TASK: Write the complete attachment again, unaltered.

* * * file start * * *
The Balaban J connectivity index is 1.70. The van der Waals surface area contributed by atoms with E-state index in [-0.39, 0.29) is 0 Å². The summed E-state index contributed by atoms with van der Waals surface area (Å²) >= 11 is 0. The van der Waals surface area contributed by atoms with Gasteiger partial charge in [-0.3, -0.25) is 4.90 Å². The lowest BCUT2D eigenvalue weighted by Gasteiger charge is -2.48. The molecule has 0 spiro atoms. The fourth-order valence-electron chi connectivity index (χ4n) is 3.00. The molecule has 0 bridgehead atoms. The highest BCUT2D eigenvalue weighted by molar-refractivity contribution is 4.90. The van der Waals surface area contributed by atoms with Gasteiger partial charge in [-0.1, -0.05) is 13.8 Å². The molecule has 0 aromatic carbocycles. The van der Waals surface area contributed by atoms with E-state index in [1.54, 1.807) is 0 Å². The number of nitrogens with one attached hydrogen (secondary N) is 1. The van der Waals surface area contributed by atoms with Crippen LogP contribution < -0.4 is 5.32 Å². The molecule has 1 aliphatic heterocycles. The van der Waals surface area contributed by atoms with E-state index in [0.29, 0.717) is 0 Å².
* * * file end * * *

The Balaban J connectivity index is 1.70. The van der Waals surface area contributed by atoms with E-state index in [-0.39, 0.29) is 0 Å². The summed E-state index contributed by atoms with van der Waals surface area (Å²) >= 11 is 0. The van der Waals surface area contributed by atoms with Gasteiger partial charge in [-0.3, -0.25) is 4.90 Å². The lowest BCUT2D eigenvalue weighted by Gasteiger charge is -2.48. The molecule has 0 spiro atoms. The fourth-order valence-electron chi connectivity index (χ4n) is 3.00. The molecule has 0 bridgehead atoms. The highest BCUT2D eigenvalue weighted by molar-refractivity contribution is 4.90. The van der Waals surface area contributed by atoms with Gasteiger partial charge in [-0.1, -0.05) is 13.8 Å². The molecule has 0 aromatic carbocycles. The van der Waals surface area contributed by atoms with E-state index in [1.54, 1.807) is 0 Å². The number of nitrogens with one attached hydrogen (secondary N) is 1. The van der Waals surface area contributed by atoms with Crippen LogP contribution < -0.4 is 5.32 Å². The molecule has 1 aliphatic heterocycles. The van der Waals surface area contributed by atoms with E-state index in [0.29, 0.717) is 0 Å².